LaGRANGE — Georgians can buy high-grade fireworks after a state law that went into effect Wednesday.
House Bill 110 legalized the sale, possession and use of explosive devices previously outlawed by lawmakers decades ago.
For many years, some Georgia residents have ignored the ban on explosive fireworks and crossed over state lines in order to stock up on fireworks for celebrations like the Fourth of July. Many throughout the state may still have to travel over the state line in order to purchase the high grade explosive fireworks due to the lack of fireworks retailers that have received proper approval by the state to sell the products.
“As of right now, we have had no fireworks retail businesses that have applied for licenses in Troup County,” said Jay Anderson, senior building official for Troup County. “There’s a process that they must go through before they can legally sell these fireworks, and that includes getting approval from the county.”
According to Laura Wright, a spokesperson for Insurance Commissioner Ralph Hudgens, the state has received 424 applications for business licenses and 354 of those have been approved.
Many Troup County residents can buy smaller, less dangerous fireworks from tent retailers located throughout the county. Shoppers can find some small retailers at tents set up outside of Walmart shopping centers.
“We sell a lot of different kinds of fireworks here at our tent,” said Zakia Jones, manager of TNT Fireworks tent current setup in the parking lot of Walmart of New Franklin Road. “If you want to get the larger, louder fireworks that have just been legalized, you might still have to go to Alabama to find them.”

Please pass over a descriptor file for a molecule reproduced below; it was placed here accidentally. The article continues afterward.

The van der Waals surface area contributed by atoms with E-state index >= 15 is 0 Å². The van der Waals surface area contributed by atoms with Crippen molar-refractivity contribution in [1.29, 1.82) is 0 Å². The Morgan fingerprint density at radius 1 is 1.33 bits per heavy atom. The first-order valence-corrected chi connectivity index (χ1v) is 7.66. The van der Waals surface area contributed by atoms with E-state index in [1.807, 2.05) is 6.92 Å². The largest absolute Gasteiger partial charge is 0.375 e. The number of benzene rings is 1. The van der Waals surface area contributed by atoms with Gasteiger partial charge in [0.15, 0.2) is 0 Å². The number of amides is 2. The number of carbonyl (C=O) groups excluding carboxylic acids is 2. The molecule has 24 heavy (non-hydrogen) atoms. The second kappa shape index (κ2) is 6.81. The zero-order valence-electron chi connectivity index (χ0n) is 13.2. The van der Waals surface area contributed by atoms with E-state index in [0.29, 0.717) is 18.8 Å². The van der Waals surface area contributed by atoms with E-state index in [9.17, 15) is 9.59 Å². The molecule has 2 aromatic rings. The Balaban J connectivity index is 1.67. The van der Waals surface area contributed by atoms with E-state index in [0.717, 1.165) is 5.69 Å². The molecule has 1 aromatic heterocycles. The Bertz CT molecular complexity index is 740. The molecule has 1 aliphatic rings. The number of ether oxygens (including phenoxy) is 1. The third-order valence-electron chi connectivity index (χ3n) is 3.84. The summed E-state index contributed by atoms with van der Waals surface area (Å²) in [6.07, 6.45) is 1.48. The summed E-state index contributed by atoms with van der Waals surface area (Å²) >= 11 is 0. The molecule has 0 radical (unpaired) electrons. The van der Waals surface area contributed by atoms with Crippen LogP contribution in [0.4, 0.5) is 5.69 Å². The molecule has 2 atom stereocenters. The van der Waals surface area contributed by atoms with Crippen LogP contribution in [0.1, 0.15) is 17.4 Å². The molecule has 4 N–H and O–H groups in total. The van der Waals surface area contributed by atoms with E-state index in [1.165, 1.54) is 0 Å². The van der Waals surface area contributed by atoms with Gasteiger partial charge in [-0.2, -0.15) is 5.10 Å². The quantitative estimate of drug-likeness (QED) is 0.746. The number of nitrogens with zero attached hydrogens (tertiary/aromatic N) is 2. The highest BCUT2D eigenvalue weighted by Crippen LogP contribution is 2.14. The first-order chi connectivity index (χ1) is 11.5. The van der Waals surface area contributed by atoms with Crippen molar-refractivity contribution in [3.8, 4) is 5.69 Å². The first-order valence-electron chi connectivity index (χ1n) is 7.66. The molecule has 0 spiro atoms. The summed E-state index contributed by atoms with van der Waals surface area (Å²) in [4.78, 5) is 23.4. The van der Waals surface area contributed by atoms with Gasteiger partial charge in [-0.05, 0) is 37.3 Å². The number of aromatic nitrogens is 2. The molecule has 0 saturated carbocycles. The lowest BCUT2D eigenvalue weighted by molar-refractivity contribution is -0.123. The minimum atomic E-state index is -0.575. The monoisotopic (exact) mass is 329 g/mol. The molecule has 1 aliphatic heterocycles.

Jones operates the tent store with her father, Alonzo, and her two sons. Under the new law, Georgia residents can purchase and use firecrackers, torpedoes, skyrockets, sparklers and other combustibles and explosives.
“It can be very dangerous, but it’s just like anything else, if you make it illegal, people are still going to find them,” said Alonzo. “I’m glad to see them finally become legal so people can enjoy them. I’ve always loved a good fireworks show.”
HB 110 was met with stiff opposition in the House of Representatives over the past year. Many lawmakers listened to concerns from firefighters and paramedics over the dangers and repercussions legalization would have on Georgians.
“The Troup County Sheriff’s Office recommends that a responsible adult supervise all fireworks use,” said Sgt. Stewart Smith. “Fireworks can be dangerous if used improperly, and each year, hundreds of people are injured while using them.”
Smith, in a press release, detailed safety precautions and specific parts of the law that residents must adhere to. Throughout the state of Georgia, fireworks may be used during the hours of 10 a.m. to midnight throughout the year, except on Jan. 1, July 3 and 4 and Dec. 31, where the hours are extended to 2 a.m.
Smith also urged caution in the locations that residents use fireworks. They can not be used within 100 yards of a nuclear power facility or gas station, or a facility that refines, processes, or blends gasoline.
Kevin Norred, deputy chief fire marshal for Troup County Fire Department, also listed many safety precautions in a press release that residents need to take before lighting a fuse. Norred stressed the need to have a sober adult present in order to supervise the use of fireworks. Among several other points, he noted that it is important for residents to keep a water hose or water source nearby to prevent starting forest fires.
“Never approach or re-ignite a firework that doesn’t light the first time,” said Norred.
Jones and her father have noticed much more consumer interest in the purchase of fireworks since last year.
“I think that the passage of this law will make for one of the best Fourth of July celebrations ever in our state,” said Jones. “We hope everyone stays safe and enjoys themselves while they celebrate our Independence.”
Donny Karr is a reporter at LaGrange Daily News. He may be reached at 706-884-7311, ext. 2154.
TNT Fireworks, setup in a temporary canopy in the parking lot of Walmart on New Franklin Road, is one of a few fireworks retailers operating in Troup County for the week of the Fourth of July. Georgia lawmakers passed House Bill 110 earlier this year, legalizing the sale and use of consumer fireworks in the state. The law took effect Wednesday, but many residents may have to travel elsewhere to find fireworks.